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 Oreochromis et Lates niloticus

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Nombre de messages : 37
Age : 47
Localisation : Granville, Paris (F) et Porrentruy (CH)
Date d'inscription : 12/06/2006

MessageSujet: Oreochromis et Lates niloticus   Sam 24 Juin - 9:34

Some biological aspects and life history strategies of Nile
tilapia Oreochromis niloticus (L.) in Lake Victoria, Kenya
M. Njiru1,*, J. E. Ojuok1, J. B. Okeyo-Owuor2, M. Muchiri3, M. J. Ntiba4 and
I. G. Cowx5

The life history characteristics of introduced Nile tilapia
(Oreochromis niloticus L.) in Lake Victoria, including, sex
ratio, fecundity, reproduction, weight-length relationship
and body condition were studied and compared with those
of other populations. Samples were collected by trawling
and seining in the Kenyan sector of Lake Victoria between
June 1998 and December 2000. Males predominated over
females (sex ratio 1.42 : 1 : 00). O. niloticus spawned
throughout the year but with a peak between December
and June. Length at first maturity was (mean ± SD)
30.81 ± 0.09 for females and 34.5 ± 6 0.48 for males.
There was little seasonal variation in relative condition,
which ranged from 0.92 to 1.05 in males and 0.94 to 1.07
in females. Gonadosomatic index (GSI) was low during the
postspawning period (July to October) and high during the
protracted breeding period (December and June). Fecundity
ranged from 905 to 7619 oocytes for fish of 28 to 51 cm
total length (TL) respectively. The relationships between
fecundity (F) and total length (L), weight (W) and ovary
weight (OW) were: F ¼ 8.159L1.53, F ¼ 96.269W0.4504,
F ¼ 1806 + 39.4OW. The slope b of the weight-length
relationship was 3.08–3.32 for males and 3.07–3.22 for
females. Growth was allometric in both cases and was
significantly different from the expected value of 3. The life
history strategy of O. niloticus is discussed in context of
environmental changes occurring in the lake.
Key words: condition, fecundity, introduction, overexploitation,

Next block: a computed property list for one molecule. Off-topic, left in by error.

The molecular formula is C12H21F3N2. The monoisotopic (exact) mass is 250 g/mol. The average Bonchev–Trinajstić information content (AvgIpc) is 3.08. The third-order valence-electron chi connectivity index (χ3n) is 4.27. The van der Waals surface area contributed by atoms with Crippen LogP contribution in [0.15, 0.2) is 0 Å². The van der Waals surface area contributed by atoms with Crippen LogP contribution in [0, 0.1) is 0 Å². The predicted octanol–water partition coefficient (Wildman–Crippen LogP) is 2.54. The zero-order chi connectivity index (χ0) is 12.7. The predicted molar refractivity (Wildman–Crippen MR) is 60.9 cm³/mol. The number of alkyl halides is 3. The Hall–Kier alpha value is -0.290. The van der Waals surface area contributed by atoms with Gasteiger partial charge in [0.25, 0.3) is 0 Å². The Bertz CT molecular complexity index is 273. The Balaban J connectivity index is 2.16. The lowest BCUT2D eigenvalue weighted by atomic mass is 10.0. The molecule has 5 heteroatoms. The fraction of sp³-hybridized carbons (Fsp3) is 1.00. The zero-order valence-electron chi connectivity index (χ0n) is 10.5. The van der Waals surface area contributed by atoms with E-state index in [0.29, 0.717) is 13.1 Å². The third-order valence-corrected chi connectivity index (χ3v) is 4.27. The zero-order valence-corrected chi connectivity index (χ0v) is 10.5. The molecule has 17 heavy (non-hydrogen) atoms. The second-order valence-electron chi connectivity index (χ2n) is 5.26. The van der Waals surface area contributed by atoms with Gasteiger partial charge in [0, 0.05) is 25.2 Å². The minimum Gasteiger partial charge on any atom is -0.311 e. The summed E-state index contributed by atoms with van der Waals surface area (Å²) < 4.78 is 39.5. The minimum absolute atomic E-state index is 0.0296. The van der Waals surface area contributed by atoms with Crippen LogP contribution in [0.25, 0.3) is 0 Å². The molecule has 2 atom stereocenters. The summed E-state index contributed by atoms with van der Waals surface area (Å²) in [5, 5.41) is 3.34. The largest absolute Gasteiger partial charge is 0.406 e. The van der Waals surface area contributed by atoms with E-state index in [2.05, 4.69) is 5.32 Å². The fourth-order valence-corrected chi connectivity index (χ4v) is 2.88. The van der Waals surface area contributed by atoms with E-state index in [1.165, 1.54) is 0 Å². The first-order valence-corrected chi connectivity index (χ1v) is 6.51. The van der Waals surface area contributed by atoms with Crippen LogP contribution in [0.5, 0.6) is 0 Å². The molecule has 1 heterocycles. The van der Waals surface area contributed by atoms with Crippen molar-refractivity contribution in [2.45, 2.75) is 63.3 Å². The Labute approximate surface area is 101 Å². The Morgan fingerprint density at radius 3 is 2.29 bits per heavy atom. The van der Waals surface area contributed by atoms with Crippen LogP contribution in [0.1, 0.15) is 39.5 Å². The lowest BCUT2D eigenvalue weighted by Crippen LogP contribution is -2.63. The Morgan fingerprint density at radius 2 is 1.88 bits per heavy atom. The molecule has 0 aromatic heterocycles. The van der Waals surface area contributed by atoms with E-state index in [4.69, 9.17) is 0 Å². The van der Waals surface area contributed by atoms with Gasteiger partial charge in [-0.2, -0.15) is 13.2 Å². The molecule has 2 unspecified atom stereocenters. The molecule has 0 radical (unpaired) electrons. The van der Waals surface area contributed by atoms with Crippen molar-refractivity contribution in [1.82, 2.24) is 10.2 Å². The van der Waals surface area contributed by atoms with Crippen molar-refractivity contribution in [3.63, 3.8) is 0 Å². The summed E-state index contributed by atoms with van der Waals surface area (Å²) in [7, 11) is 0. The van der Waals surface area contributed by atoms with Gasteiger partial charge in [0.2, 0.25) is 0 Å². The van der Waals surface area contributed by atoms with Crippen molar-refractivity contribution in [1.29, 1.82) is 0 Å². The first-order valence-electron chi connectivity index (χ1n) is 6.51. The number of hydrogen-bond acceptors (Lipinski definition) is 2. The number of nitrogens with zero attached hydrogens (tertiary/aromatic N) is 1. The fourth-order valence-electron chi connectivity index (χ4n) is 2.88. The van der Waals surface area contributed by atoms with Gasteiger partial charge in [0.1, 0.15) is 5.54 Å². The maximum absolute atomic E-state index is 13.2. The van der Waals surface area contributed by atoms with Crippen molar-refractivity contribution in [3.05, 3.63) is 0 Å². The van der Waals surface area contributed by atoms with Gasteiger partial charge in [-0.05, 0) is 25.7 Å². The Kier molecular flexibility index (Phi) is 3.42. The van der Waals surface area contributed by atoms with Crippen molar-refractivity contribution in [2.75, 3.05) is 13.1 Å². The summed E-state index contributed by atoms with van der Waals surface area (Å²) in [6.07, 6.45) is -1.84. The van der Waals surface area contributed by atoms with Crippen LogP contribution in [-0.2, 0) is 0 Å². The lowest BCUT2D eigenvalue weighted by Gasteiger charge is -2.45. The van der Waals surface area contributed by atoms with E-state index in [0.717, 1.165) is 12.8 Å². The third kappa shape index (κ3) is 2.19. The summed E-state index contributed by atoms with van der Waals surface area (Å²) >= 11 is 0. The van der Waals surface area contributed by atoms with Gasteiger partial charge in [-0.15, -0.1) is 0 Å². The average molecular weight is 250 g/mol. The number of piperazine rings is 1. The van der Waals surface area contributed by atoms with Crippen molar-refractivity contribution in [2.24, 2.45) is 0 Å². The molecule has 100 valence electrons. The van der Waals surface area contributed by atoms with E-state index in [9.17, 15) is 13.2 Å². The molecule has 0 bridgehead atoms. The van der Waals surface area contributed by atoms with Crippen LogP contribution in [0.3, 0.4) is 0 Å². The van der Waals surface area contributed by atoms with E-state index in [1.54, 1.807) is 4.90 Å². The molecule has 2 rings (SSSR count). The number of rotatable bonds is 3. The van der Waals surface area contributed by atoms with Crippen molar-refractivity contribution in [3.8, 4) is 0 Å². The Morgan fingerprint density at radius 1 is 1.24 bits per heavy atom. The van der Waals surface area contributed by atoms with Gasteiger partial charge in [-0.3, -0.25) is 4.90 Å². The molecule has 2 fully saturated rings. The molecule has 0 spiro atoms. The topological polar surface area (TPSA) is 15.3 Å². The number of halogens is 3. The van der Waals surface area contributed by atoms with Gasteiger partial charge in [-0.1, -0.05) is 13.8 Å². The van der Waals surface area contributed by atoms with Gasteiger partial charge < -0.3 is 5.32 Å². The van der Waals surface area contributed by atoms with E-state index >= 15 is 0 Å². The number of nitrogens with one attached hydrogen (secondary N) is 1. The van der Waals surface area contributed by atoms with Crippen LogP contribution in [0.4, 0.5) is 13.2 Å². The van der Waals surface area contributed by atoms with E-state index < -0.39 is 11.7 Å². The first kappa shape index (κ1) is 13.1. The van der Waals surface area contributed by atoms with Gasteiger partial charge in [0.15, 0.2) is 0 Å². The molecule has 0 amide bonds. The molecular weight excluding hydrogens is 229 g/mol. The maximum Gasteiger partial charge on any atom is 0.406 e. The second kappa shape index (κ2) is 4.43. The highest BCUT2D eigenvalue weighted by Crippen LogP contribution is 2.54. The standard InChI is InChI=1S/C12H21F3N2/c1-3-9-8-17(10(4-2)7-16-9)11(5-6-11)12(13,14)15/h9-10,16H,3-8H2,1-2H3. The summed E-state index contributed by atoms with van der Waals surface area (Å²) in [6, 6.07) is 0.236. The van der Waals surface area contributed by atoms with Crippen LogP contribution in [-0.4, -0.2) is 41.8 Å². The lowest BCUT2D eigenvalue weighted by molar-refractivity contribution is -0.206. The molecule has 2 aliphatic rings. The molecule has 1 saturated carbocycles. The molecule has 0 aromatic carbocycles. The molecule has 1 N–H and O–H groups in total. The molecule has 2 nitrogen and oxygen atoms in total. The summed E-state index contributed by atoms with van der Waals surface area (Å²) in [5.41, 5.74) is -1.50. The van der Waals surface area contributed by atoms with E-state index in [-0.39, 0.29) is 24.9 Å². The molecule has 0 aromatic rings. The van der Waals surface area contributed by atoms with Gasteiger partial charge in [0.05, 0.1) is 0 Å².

Effects of Nile perch, Lates niloticus, on functional and
specific fish diversity in Uganda’s Lake Kyoga system

Jesse D. M. Schwartz1*, Marla J. Pallin1, Robert H. Michener1, Dismiss Mbabazi2 and
Les Kaufman1

The introduction of Nile perch, Lates niloticus, to Lake
Victoria, East Africa, interacted with eutrophication to
cause a reorganization of the lake’s food web and the
extirpation of many endemic fishes. The Lake Kyoga satellite
system lies downstream from Lake Victoria. It
encompasses species-rich lakes where Nile perch are
absent or very rare, and low diversity lakes where L. niloticus
is abundant. In 1999 we surveyed seven lakes in the
Kyoga system using experimental monofilament gill nets
(1/4–1 inches variable mesh). At Boston University we
assessed d15N signatures of epaxial muscle from subsamples
of the catch (n ¼ 361). These signatures are often
highly correlated with the near-term mean realized trophic
position of an individual organism. A neural network
analysis of fish length, species name, trophic level, and lake
of origin fish explained 94% of the sample variance in
d15N. We analysed statistical patterns in these signatures
at a number of spatial scales. The relationship between
trophic level and d15N varied greatly among lakes. Higher
diversity perch-free lakes had greater variance in d15N
values and fish lengths than lower diversity Nile perch
lakes, suggesting an important relationship between species
diversity and functional diversity. Against expectations,
lake size was negatively correlated with d15N.
Patterns in stable isotope signatures indicated that Nile
perch lakes have shorter food chains than perch-free lakes.
The results throw up two management problems for the
Kyoga system. Impacted lakes need to be studied to
understand and ameliorate the community-level effects of
Nile perch introduction, whereas the species-rich nonperch
lakes, which harbour a large proportion of the remaining
diversity of regionally endemic taxa, are in need of conservation

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